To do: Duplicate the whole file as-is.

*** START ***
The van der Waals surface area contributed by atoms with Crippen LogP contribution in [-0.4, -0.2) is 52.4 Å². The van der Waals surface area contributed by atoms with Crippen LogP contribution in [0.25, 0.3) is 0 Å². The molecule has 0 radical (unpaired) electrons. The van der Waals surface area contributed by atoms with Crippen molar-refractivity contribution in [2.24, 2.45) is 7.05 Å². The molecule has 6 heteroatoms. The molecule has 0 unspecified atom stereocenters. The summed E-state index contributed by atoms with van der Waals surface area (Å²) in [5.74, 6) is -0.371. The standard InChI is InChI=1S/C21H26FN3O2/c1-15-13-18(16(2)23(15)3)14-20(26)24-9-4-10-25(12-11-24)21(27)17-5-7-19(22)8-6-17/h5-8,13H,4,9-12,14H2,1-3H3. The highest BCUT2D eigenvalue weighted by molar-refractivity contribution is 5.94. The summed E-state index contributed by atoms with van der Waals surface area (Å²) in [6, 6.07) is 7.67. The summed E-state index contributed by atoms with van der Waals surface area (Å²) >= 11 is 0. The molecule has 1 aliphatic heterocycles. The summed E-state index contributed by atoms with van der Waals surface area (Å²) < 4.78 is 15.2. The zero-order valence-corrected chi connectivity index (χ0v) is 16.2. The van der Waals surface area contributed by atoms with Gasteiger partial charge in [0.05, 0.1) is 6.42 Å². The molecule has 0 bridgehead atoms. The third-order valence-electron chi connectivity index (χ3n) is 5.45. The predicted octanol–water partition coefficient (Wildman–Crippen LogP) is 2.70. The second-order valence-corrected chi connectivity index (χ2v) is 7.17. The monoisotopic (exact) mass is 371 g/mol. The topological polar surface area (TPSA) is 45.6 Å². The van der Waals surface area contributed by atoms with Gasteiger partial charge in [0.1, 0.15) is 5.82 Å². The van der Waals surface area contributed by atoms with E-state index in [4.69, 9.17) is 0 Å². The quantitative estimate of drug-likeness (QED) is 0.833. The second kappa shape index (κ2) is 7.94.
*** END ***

The van der Waals surface area contributed by atoms with Crippen LogP contribution in [-0.4, -0.2) is 52.4 Å². The van der Waals surface area contributed by atoms with Crippen LogP contribution in [0.25, 0.3) is 0 Å². The molecule has 0 radical (unpaired) electrons. The van der Waals surface area contributed by atoms with Crippen molar-refractivity contribution in [2.24, 2.45) is 7.05 Å². The molecule has 6 heteroatoms. The molecule has 0 unspecified atom stereocenters. The summed E-state index contributed by atoms with van der Waals surface area (Å²) in [5.74, 6) is -0.371. The standard InChI is InChI=1S/C21H26FN3O2/c1-15-13-18(16(2)23(15)3)14-20(26)24-9-4-10-25(12-11-24)21(27)17-5-7-19(22)8-6-17/h5-8,13H,4,9-12,14H2,1-3H3. The highest BCUT2D eigenvalue weighted by molar-refractivity contribution is 5.94. The summed E-state index contributed by atoms with van der Waals surface area (Å²) in [6, 6.07) is 7.67. The summed E-state index contributed by atoms with van der Waals surface area (Å²) >= 11 is 0. The molecule has 1 aliphatic heterocycles. The summed E-state index contributed by atoms with van der Waals surface area (Å²) < 4.78 is 15.2. The zero-order valence-corrected chi connectivity index (χ0v) is 16.2. The van der Waals surface area contributed by atoms with Gasteiger partial charge in [0.05, 0.1) is 6.42 Å². The molecule has 0 bridgehead atoms. The third-order valence-electron chi connectivity index (χ3n) is 5.45. The predicted octanol–water partition coefficient (Wildman–Crippen LogP) is 2.70. The second-order valence-corrected chi connectivity index (χ2v) is 7.17. The monoisotopic (exact) mass is 371 g/mol. The topological polar surface area (TPSA) is 45.6 Å². The van der Waals surface area contributed by atoms with Gasteiger partial charge in [0.1, 0.15) is 5.82 Å². The van der Waals surface area contributed by atoms with E-state index in [4.69, 9.17) is 0 Å². The quantitative estimate of drug-likeness (QED) is 0.833. The second kappa shape index (κ2) is 7.94.